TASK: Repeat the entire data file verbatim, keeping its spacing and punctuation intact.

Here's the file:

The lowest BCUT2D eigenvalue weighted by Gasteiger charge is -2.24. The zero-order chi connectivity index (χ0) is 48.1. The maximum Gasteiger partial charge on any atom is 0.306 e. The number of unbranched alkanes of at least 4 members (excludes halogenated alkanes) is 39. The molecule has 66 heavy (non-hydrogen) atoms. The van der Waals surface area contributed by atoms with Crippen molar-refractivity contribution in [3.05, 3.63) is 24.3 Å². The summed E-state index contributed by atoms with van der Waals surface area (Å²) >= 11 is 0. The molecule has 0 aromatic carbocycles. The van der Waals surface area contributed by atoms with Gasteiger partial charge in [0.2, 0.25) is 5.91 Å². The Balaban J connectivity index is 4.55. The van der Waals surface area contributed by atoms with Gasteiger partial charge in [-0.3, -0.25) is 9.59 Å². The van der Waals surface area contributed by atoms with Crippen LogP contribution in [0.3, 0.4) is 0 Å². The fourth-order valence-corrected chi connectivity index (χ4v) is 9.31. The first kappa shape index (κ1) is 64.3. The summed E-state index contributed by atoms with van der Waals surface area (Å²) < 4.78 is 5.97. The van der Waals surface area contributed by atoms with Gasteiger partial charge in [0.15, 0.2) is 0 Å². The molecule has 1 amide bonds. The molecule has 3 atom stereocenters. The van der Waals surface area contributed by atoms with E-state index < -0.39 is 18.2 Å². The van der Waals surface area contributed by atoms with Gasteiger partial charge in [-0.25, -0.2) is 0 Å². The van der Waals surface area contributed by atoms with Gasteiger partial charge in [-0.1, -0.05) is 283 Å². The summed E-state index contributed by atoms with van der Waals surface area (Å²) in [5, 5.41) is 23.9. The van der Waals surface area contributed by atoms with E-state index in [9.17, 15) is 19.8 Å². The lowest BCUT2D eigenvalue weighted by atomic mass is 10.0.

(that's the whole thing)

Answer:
The lowest BCUT2D eigenvalue weighted by Gasteiger charge is -2.24. The zero-order chi connectivity index (χ0) is 48.1. The maximum Gasteiger partial charge on any atom is 0.306 e. The number of unbranched alkanes of at least 4 members (excludes halogenated alkanes) is 39. The molecule has 66 heavy (non-hydrogen) atoms. The van der Waals surface area contributed by atoms with Crippen molar-refractivity contribution in [3.05, 3.63) is 24.3 Å². The summed E-state index contributed by atoms with van der Waals surface area (Å²) >= 11 is 0. The molecule has 0 aromatic carbocycles. The van der Waals surface area contributed by atoms with Gasteiger partial charge in [0.2, 0.25) is 5.91 Å². The Balaban J connectivity index is 4.55. The van der Waals surface area contributed by atoms with Gasteiger partial charge in [-0.3, -0.25) is 9.59 Å². The van der Waals surface area contributed by atoms with Crippen LogP contribution in [0.3, 0.4) is 0 Å². The fourth-order valence-corrected chi connectivity index (χ4v) is 9.31. The first kappa shape index (κ1) is 64.3. The summed E-state index contributed by atoms with van der Waals surface area (Å²) < 4.78 is 5.97. The van der Waals surface area contributed by atoms with Gasteiger partial charge in [0.15, 0.2) is 0 Å². The molecule has 1 amide bonds. The molecule has 3 atom stereocenters. The van der Waals surface area contributed by atoms with E-state index < -0.39 is 18.2 Å². The van der Waals surface area contributed by atoms with Gasteiger partial charge in [-0.25, -0.2) is 0 Å². The van der Waals surface area contributed by atoms with Gasteiger partial charge in [-0.1, -0.05) is 283 Å². The summed E-state index contributed by atoms with van der Waals surface area (Å²) in [5, 5.41) is 23.9. The van der Waals surface area contributed by atoms with E-state index in [9.17, 15) is 19.8 Å². The lowest BCUT2D eigenvalue weighted by atomic mass is 10.0.